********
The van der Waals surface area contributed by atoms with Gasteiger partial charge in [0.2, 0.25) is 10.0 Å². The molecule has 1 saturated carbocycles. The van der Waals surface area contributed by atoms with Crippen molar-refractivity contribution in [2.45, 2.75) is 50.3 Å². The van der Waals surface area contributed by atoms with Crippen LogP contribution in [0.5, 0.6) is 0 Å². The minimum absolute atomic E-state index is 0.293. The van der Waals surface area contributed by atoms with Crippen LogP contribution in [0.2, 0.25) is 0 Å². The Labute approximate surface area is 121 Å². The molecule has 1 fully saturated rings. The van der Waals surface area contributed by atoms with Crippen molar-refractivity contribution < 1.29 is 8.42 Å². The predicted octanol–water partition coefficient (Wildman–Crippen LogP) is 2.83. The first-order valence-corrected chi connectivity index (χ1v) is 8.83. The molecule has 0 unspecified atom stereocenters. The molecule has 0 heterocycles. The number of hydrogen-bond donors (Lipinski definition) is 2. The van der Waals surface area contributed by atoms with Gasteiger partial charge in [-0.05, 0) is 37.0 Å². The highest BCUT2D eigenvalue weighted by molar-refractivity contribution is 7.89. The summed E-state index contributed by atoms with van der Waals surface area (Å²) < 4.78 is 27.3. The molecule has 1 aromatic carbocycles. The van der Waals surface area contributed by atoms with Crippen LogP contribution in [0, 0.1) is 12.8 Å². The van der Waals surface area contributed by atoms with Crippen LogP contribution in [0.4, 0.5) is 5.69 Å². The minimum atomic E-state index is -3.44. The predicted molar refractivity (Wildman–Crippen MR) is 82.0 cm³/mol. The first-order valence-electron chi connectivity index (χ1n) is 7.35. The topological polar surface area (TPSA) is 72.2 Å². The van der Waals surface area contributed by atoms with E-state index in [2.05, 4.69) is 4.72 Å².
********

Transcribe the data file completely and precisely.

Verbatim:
The van der Waals surface area contributed by atoms with Gasteiger partial charge in [0.2, 0.25) is 10.0 Å². The molecule has 1 saturated carbocycles. The van der Waals surface area contributed by atoms with Crippen molar-refractivity contribution in [2.45, 2.75) is 50.3 Å². The van der Waals surface area contributed by atoms with Crippen LogP contribution in [0.5, 0.6) is 0 Å². The minimum absolute atomic E-state index is 0.293. The van der Waals surface area contributed by atoms with Crippen LogP contribution in [0.2, 0.25) is 0 Å². The Labute approximate surface area is 121 Å². The molecule has 1 fully saturated rings. The van der Waals surface area contributed by atoms with Crippen molar-refractivity contribution < 1.29 is 8.42 Å². The predicted octanol–water partition coefficient (Wildman–Crippen LogP) is 2.83. The first-order valence-corrected chi connectivity index (χ1v) is 8.83. The molecule has 0 unspecified atom stereocenters. The molecule has 0 heterocycles. The number of hydrogen-bond donors (Lipinski definition) is 2. The van der Waals surface area contributed by atoms with Gasteiger partial charge in [-0.05, 0) is 37.0 Å². The highest BCUT2D eigenvalue weighted by molar-refractivity contribution is 7.89. The summed E-state index contributed by atoms with van der Waals surface area (Å²) < 4.78 is 27.3. The molecule has 1 aromatic carbocycles. The van der Waals surface area contributed by atoms with Crippen LogP contribution in [0, 0.1) is 12.8 Å². The van der Waals surface area contributed by atoms with Crippen LogP contribution in [0.4, 0.5) is 5.69 Å². The minimum atomic E-state index is -3.44. The predicted molar refractivity (Wildman–Crippen MR) is 82.0 cm³/mol. The first-order valence-electron chi connectivity index (χ1n) is 7.35. The topological polar surface area (TPSA) is 72.2 Å². The van der Waals surface area contributed by atoms with E-state index in [2.05, 4.69) is 4.72 Å².